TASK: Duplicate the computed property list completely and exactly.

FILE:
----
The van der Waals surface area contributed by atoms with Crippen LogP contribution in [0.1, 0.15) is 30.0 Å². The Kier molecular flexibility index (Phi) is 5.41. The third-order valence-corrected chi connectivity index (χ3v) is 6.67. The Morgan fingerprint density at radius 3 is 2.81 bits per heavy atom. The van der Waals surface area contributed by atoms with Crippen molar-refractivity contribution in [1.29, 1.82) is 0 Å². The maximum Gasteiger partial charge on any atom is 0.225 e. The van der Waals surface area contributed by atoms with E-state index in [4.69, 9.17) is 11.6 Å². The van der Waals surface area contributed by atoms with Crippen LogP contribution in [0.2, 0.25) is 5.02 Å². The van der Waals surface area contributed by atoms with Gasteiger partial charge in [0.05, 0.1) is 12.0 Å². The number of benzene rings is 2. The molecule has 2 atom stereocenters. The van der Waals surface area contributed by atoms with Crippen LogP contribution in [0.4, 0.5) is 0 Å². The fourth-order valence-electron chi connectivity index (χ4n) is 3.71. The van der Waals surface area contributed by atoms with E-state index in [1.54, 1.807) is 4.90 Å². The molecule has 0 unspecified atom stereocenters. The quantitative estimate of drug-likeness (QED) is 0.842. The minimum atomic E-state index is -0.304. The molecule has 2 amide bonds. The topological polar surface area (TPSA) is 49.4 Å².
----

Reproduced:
The van der Waals surface area contributed by atoms with Crippen LogP contribution in [0.1, 0.15) is 30.0 Å². The Kier molecular flexibility index (Phi) is 5.41. The third-order valence-corrected chi connectivity index (χ3v) is 6.67. The Morgan fingerprint density at radius 3 is 2.81 bits per heavy atom. The van der Waals surface area contributed by atoms with Crippen molar-refractivity contribution in [1.29, 1.82) is 0 Å². The maximum Gasteiger partial charge on any atom is 0.225 e. The van der Waals surface area contributed by atoms with E-state index in [4.69, 9.17) is 11.6 Å². The van der Waals surface area contributed by atoms with Crippen LogP contribution in [0.2, 0.25) is 5.02 Å². The van der Waals surface area contributed by atoms with Gasteiger partial charge in [0.05, 0.1) is 12.0 Å². The number of benzene rings is 2. The molecule has 2 atom stereocenters. The van der Waals surface area contributed by atoms with Crippen LogP contribution in [0.4, 0.5) is 0 Å². The fourth-order valence-electron chi connectivity index (χ4n) is 3.71. The van der Waals surface area contributed by atoms with E-state index in [1.54, 1.807) is 4.90 Å². The molecule has 0 unspecified atom stereocenters. The quantitative estimate of drug-likeness (QED) is 0.842. The minimum atomic E-state index is -0.304. The molecule has 2 amide bonds. The topological polar surface area (TPSA) is 49.4 Å².